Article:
Senate Democrats and a former Center for Medicare and Medicaid Services administrator who supported the nomination of Donald Berwick to head the CMS are now opposed to President Obama’s use of a recess appointment that circumvents the Senate confirmation process.
“It will have at least two very serious ramifications for him, and I say this as somebody who is a long-time close colleague and friend to Don,” said former CMS Administrator Gail Wilensky during a broadcast on C-SPAN2.
“First is, his tenure is limited, by definition, to the end of December of 2011. And second of all, in my mind, his appointment is tainted, at least for the Republicans—even those who had not spoken out in any way about issues he had raised in the past—just because of the process that would be used.”
Sen. Max Baucus (D.-Mont.), speaking on the floor of the Senate before the recess appointment, accused Sen. John Barrasso (R.-Wyo.) and other Republicans of slandering Berwick and taking his words out of context. Baucus was one of Berwick’s most vocal supporters.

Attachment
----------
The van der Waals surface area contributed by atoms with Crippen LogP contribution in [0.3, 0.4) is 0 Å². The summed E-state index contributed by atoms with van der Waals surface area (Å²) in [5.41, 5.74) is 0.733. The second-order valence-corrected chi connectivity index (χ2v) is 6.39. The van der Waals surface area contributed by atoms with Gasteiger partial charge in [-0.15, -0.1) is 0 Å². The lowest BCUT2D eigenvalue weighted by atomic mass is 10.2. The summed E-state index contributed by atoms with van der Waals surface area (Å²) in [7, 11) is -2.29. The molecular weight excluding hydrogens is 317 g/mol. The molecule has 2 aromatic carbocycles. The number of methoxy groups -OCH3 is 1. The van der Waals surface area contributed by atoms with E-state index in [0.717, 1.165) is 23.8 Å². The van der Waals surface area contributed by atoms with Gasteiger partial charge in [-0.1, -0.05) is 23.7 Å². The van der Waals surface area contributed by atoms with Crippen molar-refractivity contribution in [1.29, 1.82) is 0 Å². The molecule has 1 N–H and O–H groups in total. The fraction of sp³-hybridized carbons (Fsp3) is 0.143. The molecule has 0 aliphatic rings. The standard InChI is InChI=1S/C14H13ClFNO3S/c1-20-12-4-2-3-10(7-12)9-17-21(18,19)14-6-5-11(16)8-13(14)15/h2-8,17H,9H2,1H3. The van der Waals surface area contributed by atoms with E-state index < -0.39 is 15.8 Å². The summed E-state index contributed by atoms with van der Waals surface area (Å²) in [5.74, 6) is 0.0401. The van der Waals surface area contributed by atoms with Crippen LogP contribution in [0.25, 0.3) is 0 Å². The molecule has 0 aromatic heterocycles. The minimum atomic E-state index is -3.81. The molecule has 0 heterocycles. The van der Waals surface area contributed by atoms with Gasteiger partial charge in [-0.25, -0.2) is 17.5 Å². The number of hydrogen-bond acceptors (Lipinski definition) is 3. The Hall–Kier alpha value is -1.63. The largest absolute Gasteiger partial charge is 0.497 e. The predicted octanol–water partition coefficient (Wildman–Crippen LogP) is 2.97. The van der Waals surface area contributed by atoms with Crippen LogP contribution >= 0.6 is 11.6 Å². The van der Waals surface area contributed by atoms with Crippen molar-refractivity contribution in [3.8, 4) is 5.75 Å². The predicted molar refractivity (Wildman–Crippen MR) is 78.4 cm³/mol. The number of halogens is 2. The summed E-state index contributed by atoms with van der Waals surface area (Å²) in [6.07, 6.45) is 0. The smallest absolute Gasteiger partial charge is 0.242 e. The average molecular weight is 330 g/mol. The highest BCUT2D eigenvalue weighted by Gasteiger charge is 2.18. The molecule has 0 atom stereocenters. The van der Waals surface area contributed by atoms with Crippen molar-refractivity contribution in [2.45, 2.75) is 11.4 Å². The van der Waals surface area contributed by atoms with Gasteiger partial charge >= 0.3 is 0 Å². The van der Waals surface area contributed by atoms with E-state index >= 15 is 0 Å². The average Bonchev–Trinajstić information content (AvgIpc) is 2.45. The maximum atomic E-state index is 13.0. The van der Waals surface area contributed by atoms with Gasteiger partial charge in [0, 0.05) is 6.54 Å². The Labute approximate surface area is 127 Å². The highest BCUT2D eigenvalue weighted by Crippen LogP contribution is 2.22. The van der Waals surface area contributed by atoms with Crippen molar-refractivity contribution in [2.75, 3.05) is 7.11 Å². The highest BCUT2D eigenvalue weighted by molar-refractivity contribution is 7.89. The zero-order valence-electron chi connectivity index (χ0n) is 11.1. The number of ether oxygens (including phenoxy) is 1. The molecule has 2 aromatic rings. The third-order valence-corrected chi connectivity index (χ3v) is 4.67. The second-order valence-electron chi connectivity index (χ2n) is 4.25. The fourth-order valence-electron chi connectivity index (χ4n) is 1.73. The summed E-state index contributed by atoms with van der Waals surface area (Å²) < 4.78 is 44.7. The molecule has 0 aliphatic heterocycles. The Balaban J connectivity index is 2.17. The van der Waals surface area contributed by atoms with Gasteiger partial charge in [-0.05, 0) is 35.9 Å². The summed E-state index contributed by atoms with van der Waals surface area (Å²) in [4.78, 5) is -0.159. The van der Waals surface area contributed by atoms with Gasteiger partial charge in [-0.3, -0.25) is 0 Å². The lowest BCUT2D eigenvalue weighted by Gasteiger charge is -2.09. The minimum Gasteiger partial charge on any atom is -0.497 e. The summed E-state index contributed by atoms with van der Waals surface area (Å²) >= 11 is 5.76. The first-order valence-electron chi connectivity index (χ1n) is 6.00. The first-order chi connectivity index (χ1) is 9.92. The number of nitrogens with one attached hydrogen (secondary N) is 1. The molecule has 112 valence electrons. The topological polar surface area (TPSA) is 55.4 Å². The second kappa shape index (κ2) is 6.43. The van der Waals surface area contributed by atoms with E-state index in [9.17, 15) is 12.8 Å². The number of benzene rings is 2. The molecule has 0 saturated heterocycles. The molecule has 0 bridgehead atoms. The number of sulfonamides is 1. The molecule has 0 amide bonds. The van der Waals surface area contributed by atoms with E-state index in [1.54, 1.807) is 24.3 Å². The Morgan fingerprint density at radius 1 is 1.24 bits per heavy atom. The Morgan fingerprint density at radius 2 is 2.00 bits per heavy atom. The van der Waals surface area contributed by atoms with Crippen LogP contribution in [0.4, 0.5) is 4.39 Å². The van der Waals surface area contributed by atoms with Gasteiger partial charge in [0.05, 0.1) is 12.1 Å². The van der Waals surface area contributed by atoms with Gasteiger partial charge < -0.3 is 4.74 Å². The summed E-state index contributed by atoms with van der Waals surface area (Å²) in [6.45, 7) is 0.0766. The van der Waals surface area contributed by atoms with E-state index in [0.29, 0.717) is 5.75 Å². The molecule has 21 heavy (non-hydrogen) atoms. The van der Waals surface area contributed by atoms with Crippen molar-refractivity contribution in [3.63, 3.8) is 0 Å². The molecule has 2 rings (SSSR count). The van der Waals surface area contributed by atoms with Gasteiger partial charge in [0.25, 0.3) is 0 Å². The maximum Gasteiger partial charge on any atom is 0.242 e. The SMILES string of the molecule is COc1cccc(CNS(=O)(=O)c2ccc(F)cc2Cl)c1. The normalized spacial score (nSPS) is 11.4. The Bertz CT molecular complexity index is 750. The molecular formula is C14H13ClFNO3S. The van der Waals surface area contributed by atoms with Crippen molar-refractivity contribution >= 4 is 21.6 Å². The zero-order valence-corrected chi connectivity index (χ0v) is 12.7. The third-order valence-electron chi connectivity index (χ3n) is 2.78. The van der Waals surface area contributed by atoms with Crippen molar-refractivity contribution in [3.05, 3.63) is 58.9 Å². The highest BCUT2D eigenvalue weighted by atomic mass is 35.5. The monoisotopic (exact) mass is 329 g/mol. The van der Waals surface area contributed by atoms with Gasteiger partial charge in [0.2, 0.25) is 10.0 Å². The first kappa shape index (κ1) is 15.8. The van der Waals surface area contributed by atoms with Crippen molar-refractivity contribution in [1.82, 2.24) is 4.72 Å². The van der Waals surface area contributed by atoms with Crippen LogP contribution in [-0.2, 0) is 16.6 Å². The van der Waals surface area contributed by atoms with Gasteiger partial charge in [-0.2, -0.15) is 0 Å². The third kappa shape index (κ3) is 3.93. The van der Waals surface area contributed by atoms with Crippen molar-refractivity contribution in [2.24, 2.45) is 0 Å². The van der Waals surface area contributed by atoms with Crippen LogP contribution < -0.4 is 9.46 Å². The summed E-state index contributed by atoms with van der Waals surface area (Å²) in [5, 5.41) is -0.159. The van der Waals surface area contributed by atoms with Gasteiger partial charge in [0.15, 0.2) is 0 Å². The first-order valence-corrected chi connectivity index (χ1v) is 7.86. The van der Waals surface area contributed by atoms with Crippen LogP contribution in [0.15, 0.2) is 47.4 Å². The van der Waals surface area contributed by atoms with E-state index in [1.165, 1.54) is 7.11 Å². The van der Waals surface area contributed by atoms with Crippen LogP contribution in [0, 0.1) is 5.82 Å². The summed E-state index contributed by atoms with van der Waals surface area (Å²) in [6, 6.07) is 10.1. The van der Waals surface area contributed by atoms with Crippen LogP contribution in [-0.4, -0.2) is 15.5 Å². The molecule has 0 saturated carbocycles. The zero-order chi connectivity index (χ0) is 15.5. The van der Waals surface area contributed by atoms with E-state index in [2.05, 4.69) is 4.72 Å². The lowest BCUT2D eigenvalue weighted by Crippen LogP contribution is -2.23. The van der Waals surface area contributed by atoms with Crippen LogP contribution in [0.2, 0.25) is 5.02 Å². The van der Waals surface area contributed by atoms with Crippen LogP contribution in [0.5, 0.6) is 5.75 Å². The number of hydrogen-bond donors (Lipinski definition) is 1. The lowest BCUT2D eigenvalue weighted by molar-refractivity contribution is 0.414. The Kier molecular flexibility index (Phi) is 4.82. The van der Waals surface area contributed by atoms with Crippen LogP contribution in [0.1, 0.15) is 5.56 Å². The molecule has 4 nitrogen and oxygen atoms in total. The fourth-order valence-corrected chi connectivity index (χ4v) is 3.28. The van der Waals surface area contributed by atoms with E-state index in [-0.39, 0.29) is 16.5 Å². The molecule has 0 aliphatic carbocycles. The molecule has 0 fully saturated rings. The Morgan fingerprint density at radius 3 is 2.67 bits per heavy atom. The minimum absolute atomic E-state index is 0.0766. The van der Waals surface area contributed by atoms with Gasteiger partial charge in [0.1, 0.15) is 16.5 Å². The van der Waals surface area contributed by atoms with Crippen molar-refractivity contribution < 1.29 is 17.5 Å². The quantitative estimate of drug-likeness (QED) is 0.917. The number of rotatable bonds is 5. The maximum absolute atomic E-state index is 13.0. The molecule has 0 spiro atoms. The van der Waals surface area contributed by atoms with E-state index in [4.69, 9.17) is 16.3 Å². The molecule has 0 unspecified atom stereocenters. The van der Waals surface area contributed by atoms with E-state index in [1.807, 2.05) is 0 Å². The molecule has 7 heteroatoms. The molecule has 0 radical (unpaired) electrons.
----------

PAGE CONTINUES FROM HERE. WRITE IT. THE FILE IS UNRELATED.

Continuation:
But after Obama’s recess appointment of Berwick, Baucus stated in a press release that he was “troubled” by the rushed process. “Senate confirmation of presidential appointees is an essential process prescribed by the Constitution that serves as a check on executive power and protects Montanans and all Americans by ensuring that crucial questions are asked of the nominee—and answered.”
Human Events asked organizations that previously supported the nomination of Berwick to see if they approved of the recess appointment. AARP re-issued their statement from April in which they praised the nomination. The American Medical Association, the American Hospital Association and the National Committee to Preserve Social Security and Medicare did not respond.
When asked this week if the President used a recess appointment of Berwick to avoid a hearing because some of Berwick’s controversial statements, White House spokesman Robert Gibbs said, “No. The President appointed somebody who he believed—and people, both Democrats and Republicans believed—was uniquely and supremely qualified to run an agency of the size of CMS. “
[Berwick] and the administration and the agency do not need this,” said Wilensky. “It will complicate life for everybody… I normally don’t feel quite so strongly. I am very frustrated and saddened for Don and the extra burden he will carry. It will be interesting to observe his first congressional hearing to see how that plays out.
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